It sounds like a joke, right? Why would anyone be more loyal to a company that messes up, even if they make it right later on?
Many people out in the world would agree – once trust has been damaged once, you’ve made a permanent and indelible mark on your reputation with a client, shifting the balance of your relationship for a long time.
Well, that might not be so. In fact, many have claimed for years that recovering after a fumble may improve your relationship with clients. It’s a theory called the service recovery paradox.
There’s always been a bit of debate about just how much of the phenomenon is fable and how much is fact, but a recent meta-analysis in the Journal of Service, taking in data on the subject from a wide range of sources, gave us some interesting results.
The paradox explained
Sometimes, your service fails beneath where customers think your service level should be. This could be down to a variety of factors, some of them inside and outside of your control.
First, the company has to fix the problem, restoring service to at least to the level before the failure occurred.
Once the service dissatisfaction is gone, the company can build trust, and build the perceived value of the company according to customers. For some clients, this will make them see your company as more valuable to them than they did before they experienced a dip in service, and be more loyal to your company. In turn, increasing their value to you as repeat customers.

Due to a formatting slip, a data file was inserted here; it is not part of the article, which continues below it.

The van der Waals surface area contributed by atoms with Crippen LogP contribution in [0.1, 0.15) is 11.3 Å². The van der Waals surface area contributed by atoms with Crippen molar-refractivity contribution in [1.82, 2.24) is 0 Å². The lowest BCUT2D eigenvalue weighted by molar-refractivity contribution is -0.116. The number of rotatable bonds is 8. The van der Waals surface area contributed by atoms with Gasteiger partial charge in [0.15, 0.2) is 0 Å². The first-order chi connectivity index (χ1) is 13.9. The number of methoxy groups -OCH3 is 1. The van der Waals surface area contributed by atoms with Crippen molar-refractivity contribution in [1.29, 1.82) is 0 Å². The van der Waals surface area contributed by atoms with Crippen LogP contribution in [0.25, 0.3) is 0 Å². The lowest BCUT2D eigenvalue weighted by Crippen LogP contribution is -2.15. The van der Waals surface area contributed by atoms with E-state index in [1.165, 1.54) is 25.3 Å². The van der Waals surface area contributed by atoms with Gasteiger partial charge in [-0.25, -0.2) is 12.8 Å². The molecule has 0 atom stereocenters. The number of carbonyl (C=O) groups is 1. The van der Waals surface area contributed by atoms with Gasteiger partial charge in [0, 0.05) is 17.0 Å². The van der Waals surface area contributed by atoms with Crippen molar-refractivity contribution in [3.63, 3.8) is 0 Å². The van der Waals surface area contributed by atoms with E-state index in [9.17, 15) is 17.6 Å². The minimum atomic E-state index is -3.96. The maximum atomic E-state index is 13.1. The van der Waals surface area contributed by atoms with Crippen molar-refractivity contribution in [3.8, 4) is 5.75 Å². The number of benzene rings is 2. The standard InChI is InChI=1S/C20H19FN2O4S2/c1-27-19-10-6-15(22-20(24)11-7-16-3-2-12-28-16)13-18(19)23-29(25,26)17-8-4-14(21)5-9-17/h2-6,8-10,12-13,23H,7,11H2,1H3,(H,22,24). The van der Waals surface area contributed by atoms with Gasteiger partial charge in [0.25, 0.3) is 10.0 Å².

That’s the claim made by the service recovery paradox.
The findings of the study we cited above and others, unfortunately, found that while they could find evidence of the paradox working, it’s not something you should bank on.
Both the meta-analysis, an inductive analysis of all available information to the researchers, along with previous studies, paint a tenuous picture for the customer recovery paradox, with too many contingencies and moving parts to be considered reliable.
A previous study from Mangini found that the customer service paradox relied on:
- Customers having not experienced previous service failure.
- That the service failure was not thought of as severe by the customer, and;
- That the failure was largely out of the company’s control.
Even when these criteria were met, and this effect is produced, the meta-analysis found that the paradox did increase satisfaction somewhat, but didn’t impact buying intentions, word of mouth behaviour, or the brand image.
However – you still have to recover that service. Like many of the things we talk about on this blog, there’s no silver bullet out there, or in this case a convenient paradox to make it easy. But keeping customers in the fold is more important than ever, and paradox or not it’s important to get a grip on it.
Service failure and recovery is a bit of a big subject to get into here, but there’s three big things you can start thinking about this week now to make it easier.
Words and demeanour
Too often, companies scramble to offer effusive apologise and prostrate themselves on the good will of their customers. They believe that one mistake, even if they recover from it, should be treated as fatal.